An odds-and-ends kind of week for you, blogwise, which I've boiled down to five bullet points.
1. Just picked up An Everlasting Meal by Tamar Adler from the library, having seen it on one of our regular Marketgoers' Goodreads list. The book talks both philosophy and how-to of cooking, and she has many thrifty recommendations that appeal to real-food-loving tightwads like me. I'll have more to say later, but thought I'd tantalize you with this paragraph:
Buy a whole chicken at a farmers' market if you can. They're much more expensive--up to three times as expensive--as chicken raised in factories, which most, even the ones labeled "free range," are. The two are completely different animals. As soon as you boil a chicken that was raised outdoors, pecking at grubs, you'll notice that its stock is thick, golden, and flavorful. When it cools, it will thicken. Chickens that've led chicken-y lives develop strong, gelatinous bones, which contribute to the soup you get from them and to how good they are for you. If you're getting more meals out of your chicken, and more nutrition out of those meals, spending the extra money makes sense.
Having been out of town for Skagit River Ranch's last Bellevue Buyers Market delivery date, I can attest to the night-and-day difference between storebought and Market.
2. Artisan bread sandwich loaf update. As I mentioned in last week's post, my youngest thought my last homemade batch of sandwich bread was "too crumbly," and, since she favors PBJs lately, I had to do something about it. I'm happy to report I ditched Healthy Bread in Five Minutes a Day's soft whole wheat sandwich loaf recipe and went back to their master "boule," just baking it in loaf pans this time. (Here's a great post by Former Chef, which includes the recipe I used.) Happy to report a total success! All family members approve, and we're saving at least $3.50/loaf over storebought.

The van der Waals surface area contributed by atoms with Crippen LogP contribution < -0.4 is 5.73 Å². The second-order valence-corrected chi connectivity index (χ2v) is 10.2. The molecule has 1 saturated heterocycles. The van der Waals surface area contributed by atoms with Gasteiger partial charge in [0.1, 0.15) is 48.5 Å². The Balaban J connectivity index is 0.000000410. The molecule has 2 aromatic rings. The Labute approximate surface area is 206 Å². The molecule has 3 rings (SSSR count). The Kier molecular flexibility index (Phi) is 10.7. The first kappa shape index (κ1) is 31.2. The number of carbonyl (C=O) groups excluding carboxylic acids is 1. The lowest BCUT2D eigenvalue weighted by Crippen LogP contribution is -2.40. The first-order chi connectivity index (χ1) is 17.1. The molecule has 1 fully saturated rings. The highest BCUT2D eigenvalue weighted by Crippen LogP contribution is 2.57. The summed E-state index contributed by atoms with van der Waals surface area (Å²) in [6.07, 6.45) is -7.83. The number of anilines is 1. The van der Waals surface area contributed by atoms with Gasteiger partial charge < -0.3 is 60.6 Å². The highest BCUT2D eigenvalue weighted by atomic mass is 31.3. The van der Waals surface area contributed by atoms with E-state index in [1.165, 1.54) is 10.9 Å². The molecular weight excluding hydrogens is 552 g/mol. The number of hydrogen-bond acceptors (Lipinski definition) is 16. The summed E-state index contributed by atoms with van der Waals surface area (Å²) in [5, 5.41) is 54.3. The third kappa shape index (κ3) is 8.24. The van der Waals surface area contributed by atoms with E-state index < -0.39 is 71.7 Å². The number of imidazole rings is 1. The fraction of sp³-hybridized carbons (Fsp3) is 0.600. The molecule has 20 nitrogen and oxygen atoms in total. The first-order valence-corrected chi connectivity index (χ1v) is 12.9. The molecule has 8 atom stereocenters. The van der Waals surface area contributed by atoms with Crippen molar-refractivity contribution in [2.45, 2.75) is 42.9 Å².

3. Seattle Pacific University's Response magazine had an interesting article on the benefits of families eating together: "Study after study shows that the more often families eat together, the less likely the kids are to smoke, drink, do drugs, get depressed, develop eating disorders, get overweight, or consider suicide." Not new news, but it's always a great reminder of the importance of shared meals, for both children and adults, and it was interesting to hear the therapists' perspective. I'll have to check out the book that covers it in greater detail:
4. I've been following NYC mayor Michael Bloomberg's attempted ban on supersize sodas. As you might have heard, the State Supreme Court blocked the move, and the story continues. I salute Bloomberg for making an attempt to combat obesity, even if it is a weird, Big-Brother-y type one. If you really want to combat obesity, why not ban sodas (and fruit juices) altogether, as well as refined-flour processed foods? Because it's downright impossible, that's why! Not only would the food industry howl even more loudly than it's already howling, but consumers would revolt. Maybe Bloomberg might want to start with warning labels, like the cigarette industry. "Warning: Studies have shown that sugars and refined flours contribute to obesity, diabetes, and metabolic syndrome, and are possibly addictive substances."
5. Speaking of which, the King County Library System will be hosting Michael Moss at the Redmond Library Thursday, March 14, at 7:00P. Moss is the author of Salt Sugar Fat: How the Food Giants Hooked Us, which I'm eager to read. I can't make the event, sadly, but @KCLS tweeted today that they will carry a broadcast:
Should be interesting. That's all for this week, and happy eating!